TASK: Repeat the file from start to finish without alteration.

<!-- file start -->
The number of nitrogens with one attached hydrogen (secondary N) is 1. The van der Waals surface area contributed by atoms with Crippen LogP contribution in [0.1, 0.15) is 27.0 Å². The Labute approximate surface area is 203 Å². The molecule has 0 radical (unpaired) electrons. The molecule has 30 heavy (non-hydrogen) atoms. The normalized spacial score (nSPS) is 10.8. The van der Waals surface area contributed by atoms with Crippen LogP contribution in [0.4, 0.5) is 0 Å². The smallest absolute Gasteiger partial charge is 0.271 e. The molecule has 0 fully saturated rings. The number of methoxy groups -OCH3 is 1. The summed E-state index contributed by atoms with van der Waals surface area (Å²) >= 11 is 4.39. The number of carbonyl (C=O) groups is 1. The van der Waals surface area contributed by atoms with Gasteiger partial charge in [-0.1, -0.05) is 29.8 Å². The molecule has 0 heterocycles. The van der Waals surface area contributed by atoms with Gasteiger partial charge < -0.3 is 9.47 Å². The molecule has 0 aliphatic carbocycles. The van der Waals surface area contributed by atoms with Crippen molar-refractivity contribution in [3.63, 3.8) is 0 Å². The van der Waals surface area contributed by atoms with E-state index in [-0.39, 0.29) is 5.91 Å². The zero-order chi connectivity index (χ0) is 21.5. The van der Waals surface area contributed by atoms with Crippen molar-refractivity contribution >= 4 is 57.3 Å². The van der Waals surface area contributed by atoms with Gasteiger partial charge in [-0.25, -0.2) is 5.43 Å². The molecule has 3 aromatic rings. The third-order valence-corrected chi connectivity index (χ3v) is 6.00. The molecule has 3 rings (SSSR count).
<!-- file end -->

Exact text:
The number of nitrogens with one attached hydrogen (secondary N) is 1. The van der Waals surface area contributed by atoms with Crippen LogP contribution in [0.1, 0.15) is 27.0 Å². The Labute approximate surface area is 203 Å². The molecule has 0 radical (unpaired) electrons. The molecule has 30 heavy (non-hydrogen) atoms. The normalized spacial score (nSPS) is 10.8. The van der Waals surface area contributed by atoms with Crippen LogP contribution in [0.4, 0.5) is 0 Å². The smallest absolute Gasteiger partial charge is 0.271 e. The molecule has 0 fully saturated rings. The number of methoxy groups -OCH3 is 1. The summed E-state index contributed by atoms with van der Waals surface area (Å²) >= 11 is 4.39. The number of carbonyl (C=O) groups is 1. The van der Waals surface area contributed by atoms with Gasteiger partial charge in [-0.1, -0.05) is 29.8 Å². The molecule has 0 heterocycles. The van der Waals surface area contributed by atoms with Gasteiger partial charge < -0.3 is 9.47 Å². The molecule has 0 aliphatic carbocycles. The van der Waals surface area contributed by atoms with Crippen molar-refractivity contribution in [3.63, 3.8) is 0 Å². The van der Waals surface area contributed by atoms with E-state index in [-0.39, 0.29) is 5.91 Å². The zero-order chi connectivity index (χ0) is 21.5. The van der Waals surface area contributed by atoms with Crippen molar-refractivity contribution >= 4 is 57.3 Å². The van der Waals surface area contributed by atoms with Gasteiger partial charge in [-0.25, -0.2) is 5.43 Å². The molecule has 3 aromatic rings. The third-order valence-corrected chi connectivity index (χ3v) is 6.00. The molecule has 3 rings (SSSR count).